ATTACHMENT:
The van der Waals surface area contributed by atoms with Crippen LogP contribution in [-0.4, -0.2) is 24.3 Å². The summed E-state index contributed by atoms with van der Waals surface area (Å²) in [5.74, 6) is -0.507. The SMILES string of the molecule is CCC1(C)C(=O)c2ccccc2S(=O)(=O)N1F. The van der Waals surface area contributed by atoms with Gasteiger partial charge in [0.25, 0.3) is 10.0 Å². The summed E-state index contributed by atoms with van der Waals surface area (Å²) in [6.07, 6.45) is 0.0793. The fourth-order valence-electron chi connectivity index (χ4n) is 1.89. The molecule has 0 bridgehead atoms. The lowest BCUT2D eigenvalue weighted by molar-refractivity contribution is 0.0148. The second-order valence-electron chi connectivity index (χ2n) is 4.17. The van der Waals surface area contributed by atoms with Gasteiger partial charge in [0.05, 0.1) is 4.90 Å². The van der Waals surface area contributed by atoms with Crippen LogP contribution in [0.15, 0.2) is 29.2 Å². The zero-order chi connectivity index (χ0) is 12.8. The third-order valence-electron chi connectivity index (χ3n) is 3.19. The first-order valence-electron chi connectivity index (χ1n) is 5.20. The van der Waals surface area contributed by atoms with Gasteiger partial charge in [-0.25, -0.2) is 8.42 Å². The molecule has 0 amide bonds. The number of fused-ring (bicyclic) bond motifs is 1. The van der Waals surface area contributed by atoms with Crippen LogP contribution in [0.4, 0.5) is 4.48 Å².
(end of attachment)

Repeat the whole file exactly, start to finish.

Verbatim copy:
The van der Waals surface area contributed by atoms with Crippen LogP contribution in [-0.4, -0.2) is 24.3 Å². The summed E-state index contributed by atoms with van der Waals surface area (Å²) in [5.74, 6) is -0.507. The SMILES string of the molecule is CCC1(C)C(=O)c2ccccc2S(=O)(=O)N1F. The van der Waals surface area contributed by atoms with Gasteiger partial charge in [0.25, 0.3) is 10.0 Å². The summed E-state index contributed by atoms with van der Waals surface area (Å²) in [6.07, 6.45) is 0.0793. The fourth-order valence-electron chi connectivity index (χ4n) is 1.89. The molecule has 0 bridgehead atoms. The lowest BCUT2D eigenvalue weighted by molar-refractivity contribution is 0.0148. The second-order valence-electron chi connectivity index (χ2n) is 4.17. The van der Waals surface area contributed by atoms with Gasteiger partial charge in [0.05, 0.1) is 4.90 Å². The van der Waals surface area contributed by atoms with Crippen LogP contribution in [0.15, 0.2) is 29.2 Å². The zero-order chi connectivity index (χ0) is 12.8. The third-order valence-electron chi connectivity index (χ3n) is 3.19. The first-order valence-electron chi connectivity index (χ1n) is 5.20. The van der Waals surface area contributed by atoms with Gasteiger partial charge in [-0.25, -0.2) is 8.42 Å². The molecule has 0 amide bonds. The number of fused-ring (bicyclic) bond motifs is 1. The van der Waals surface area contributed by atoms with Crippen LogP contribution in [0.4, 0.5) is 4.48 Å².